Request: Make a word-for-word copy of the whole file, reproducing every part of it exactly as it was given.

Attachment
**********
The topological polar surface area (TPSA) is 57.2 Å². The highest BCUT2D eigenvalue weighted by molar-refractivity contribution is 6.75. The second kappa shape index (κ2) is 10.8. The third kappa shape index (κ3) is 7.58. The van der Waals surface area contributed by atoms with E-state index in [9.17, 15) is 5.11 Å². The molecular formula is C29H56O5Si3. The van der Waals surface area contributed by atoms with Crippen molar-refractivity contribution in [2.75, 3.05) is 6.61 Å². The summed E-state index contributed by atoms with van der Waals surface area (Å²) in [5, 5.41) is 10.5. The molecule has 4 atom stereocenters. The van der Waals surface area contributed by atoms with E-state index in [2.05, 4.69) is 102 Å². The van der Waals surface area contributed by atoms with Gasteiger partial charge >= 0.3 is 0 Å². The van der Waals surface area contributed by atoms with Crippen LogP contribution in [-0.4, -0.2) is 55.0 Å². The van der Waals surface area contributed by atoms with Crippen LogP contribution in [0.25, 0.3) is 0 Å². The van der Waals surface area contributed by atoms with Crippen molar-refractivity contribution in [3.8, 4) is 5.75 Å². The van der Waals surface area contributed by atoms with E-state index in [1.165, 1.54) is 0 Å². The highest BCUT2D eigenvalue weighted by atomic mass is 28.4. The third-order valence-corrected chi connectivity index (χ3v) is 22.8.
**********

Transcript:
The topological polar surface area (TPSA) is 57.2 Å². The highest BCUT2D eigenvalue weighted by molar-refractivity contribution is 6.75. The second kappa shape index (κ2) is 10.8. The third kappa shape index (κ3) is 7.58. The van der Waals surface area contributed by atoms with E-state index in [9.17, 15) is 5.11 Å². The molecular formula is C29H56O5Si3. The van der Waals surface area contributed by atoms with Crippen molar-refractivity contribution in [2.75, 3.05) is 6.61 Å². The summed E-state index contributed by atoms with van der Waals surface area (Å²) in [5, 5.41) is 10.5. The molecule has 4 atom stereocenters. The van der Waals surface area contributed by atoms with E-state index in [2.05, 4.69) is 102 Å². The van der Waals surface area contributed by atoms with Gasteiger partial charge >= 0.3 is 0 Å². The van der Waals surface area contributed by atoms with Crippen LogP contribution in [-0.4, -0.2) is 55.0 Å². The van der Waals surface area contributed by atoms with Crippen LogP contribution in [0.25, 0.3) is 0 Å². The van der Waals surface area contributed by atoms with Crippen molar-refractivity contribution in [3.8, 4) is 5.75 Å². The van der Waals surface area contributed by atoms with E-state index in [1.165, 1.54) is 0 Å². The highest BCUT2D eigenvalue weighted by atomic mass is 28.4. The third-order valence-corrected chi connectivity index (χ3v) is 22.8.